Ancient Monuments

History on the Ground

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Round cairn on Thornley Hall Fell, 430m east of Meg Hall

A Scheduled Monument in Thornley-with-Wheatley, Lancashire

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Latitude: 53.8592 / 53°51'33"N

Longitude: -2.5408 / 2°32'26"W

OS Eastings: 364526.509808

OS Northings: 440470.037051

OS Grid: SD645404

Mapcode National: GBR BRPT.Q9

Mapcode Global: WH96F.Y888

Entry Name: Round cairn on Thornley Hall Fell, 430m east of Meg Hall

Scheduled Date: 14 March 2000

Source: Historic England

Source ID: 1019447

English Heritage Legacy ID: 32845

County: Lancashire

Civil Parish: Thornley-with-Wheatley

Traditional County: Lancashire

Lieutenancy Area (Ceremonial County): Lancashire

Church of England Parish: Chipping St Bartholomew

Church of England Diocese: Blackburn


The monument includes a partly mutilated prehistoric round cairn located on
the summit of a local high point on Thornley Hall Fell, 430m east of Meg Hall.
It consists of a circular mound of earth and stones 36m in diameter and up to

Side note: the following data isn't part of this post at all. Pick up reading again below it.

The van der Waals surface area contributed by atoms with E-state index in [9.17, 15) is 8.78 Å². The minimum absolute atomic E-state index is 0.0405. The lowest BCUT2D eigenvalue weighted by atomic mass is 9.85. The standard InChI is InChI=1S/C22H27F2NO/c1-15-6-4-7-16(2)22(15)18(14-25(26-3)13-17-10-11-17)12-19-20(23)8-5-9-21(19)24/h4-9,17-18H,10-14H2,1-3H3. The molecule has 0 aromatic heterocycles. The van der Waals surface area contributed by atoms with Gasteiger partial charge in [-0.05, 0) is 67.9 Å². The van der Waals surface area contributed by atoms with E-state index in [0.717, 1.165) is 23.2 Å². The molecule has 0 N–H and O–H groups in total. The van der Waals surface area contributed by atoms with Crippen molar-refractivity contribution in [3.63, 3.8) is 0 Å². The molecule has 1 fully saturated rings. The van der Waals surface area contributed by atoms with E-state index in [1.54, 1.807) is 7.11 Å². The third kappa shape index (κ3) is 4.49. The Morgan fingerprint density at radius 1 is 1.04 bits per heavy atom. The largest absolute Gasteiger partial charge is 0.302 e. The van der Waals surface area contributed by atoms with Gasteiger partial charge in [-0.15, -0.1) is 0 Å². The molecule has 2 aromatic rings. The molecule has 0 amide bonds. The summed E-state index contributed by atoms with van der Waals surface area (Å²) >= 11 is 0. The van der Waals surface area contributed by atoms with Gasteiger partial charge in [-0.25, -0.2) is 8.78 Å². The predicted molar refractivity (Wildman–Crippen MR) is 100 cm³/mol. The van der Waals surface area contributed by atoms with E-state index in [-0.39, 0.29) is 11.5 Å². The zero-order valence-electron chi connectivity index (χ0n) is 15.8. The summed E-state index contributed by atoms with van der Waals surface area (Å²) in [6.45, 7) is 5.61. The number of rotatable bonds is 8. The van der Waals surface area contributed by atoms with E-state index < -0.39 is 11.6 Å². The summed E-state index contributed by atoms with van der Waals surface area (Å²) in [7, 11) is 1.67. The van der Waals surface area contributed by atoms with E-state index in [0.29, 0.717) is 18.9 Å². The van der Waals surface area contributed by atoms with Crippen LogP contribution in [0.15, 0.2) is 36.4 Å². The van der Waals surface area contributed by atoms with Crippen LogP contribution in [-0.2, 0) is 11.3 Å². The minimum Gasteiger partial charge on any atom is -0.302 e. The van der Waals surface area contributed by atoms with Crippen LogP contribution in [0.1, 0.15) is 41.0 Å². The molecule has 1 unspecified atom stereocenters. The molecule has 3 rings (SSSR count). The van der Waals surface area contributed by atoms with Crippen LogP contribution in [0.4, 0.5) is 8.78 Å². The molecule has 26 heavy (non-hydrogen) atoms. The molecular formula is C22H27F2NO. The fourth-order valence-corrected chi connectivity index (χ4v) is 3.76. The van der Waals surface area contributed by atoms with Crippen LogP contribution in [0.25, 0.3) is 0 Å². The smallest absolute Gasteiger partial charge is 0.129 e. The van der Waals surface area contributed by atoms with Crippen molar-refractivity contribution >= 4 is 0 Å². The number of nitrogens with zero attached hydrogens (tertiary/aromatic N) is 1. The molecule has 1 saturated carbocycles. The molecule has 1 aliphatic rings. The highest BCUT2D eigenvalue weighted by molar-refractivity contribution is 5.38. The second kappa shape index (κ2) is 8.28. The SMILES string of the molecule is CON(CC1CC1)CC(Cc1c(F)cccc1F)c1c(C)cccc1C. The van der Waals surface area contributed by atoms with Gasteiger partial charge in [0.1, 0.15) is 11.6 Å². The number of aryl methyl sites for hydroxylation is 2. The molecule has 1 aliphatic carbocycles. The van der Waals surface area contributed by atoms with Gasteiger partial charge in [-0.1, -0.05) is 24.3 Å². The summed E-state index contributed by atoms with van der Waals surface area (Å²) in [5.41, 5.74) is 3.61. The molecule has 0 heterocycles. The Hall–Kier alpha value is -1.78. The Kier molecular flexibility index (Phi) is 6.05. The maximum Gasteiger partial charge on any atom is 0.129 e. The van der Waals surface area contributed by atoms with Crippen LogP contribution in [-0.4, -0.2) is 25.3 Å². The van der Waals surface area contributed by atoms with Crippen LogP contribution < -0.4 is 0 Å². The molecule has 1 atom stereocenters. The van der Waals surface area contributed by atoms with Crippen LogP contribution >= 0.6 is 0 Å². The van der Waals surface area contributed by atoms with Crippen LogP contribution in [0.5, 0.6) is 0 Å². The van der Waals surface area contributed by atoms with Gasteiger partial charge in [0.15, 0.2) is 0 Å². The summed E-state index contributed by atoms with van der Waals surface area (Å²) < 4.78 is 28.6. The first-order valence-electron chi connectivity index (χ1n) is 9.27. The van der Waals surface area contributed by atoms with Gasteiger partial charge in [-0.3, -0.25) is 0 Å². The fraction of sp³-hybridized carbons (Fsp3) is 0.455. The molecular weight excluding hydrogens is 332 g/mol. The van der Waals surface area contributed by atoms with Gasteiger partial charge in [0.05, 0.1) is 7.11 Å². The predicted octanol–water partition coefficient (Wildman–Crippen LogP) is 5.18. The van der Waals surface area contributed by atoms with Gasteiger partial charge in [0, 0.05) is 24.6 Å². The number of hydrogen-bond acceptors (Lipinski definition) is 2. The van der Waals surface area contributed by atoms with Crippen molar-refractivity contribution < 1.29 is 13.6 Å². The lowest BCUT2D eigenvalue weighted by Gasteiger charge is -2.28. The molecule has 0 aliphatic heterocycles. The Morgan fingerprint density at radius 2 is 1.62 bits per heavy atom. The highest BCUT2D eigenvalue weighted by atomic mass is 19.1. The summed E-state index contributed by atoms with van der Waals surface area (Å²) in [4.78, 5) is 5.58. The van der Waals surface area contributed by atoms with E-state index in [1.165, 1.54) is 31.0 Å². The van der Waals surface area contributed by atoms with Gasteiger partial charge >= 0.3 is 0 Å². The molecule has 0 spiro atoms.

0.5m high. The northern part of the cairn has been disturbed and a small pile
of loose stones have been dumped upon the cairn's summit.

The site of the monument is shown on the attached map extract.
It includes a 2 metre boundary around the archaeological features,
considered to be essential for the monument's support and preservation.

Source: Historic England

Reasons for Scheduling

Round cairns are prehistoric funerary monuments dating to the Bronze Age
(c.2000-700 BC). They were constructed as stone mounds covering single or
multiple burials. These burials may be placed within the mound in stone-lined
compartments called cists. In some cases the cairn was surrounded by a ditch.
Often occupying prominent locations, cairns are a major visual element in the
modern landscape. They are a relatively common feature of the uplands and are
the stone equivalent of the earthen round barrows of the lowlands. Their
considerable variation in form and longevity as a monument type provide
important information on the diversity of beliefs and social organisation
amongst early prehistoric communities. They are particularly representative of
their period and a substantial proportion of surviving examples are considered
worthy of protection.

Despite some disturbance to the northern part of the monument, the round cairn
on Thornley Hall Fell, 430m east of Meg Hall survives reasonably well and will
contain undisturbed archaeological deposits within the mound and upon the old
landsurface beneath.

Source: Historic England


SMR No. 165, Lancs SMR, Thornley Hall Fell, (1985)
SMR No. 1839, Lancs SMR, Thornley Hall Fell, (1985)

Source: Historic England

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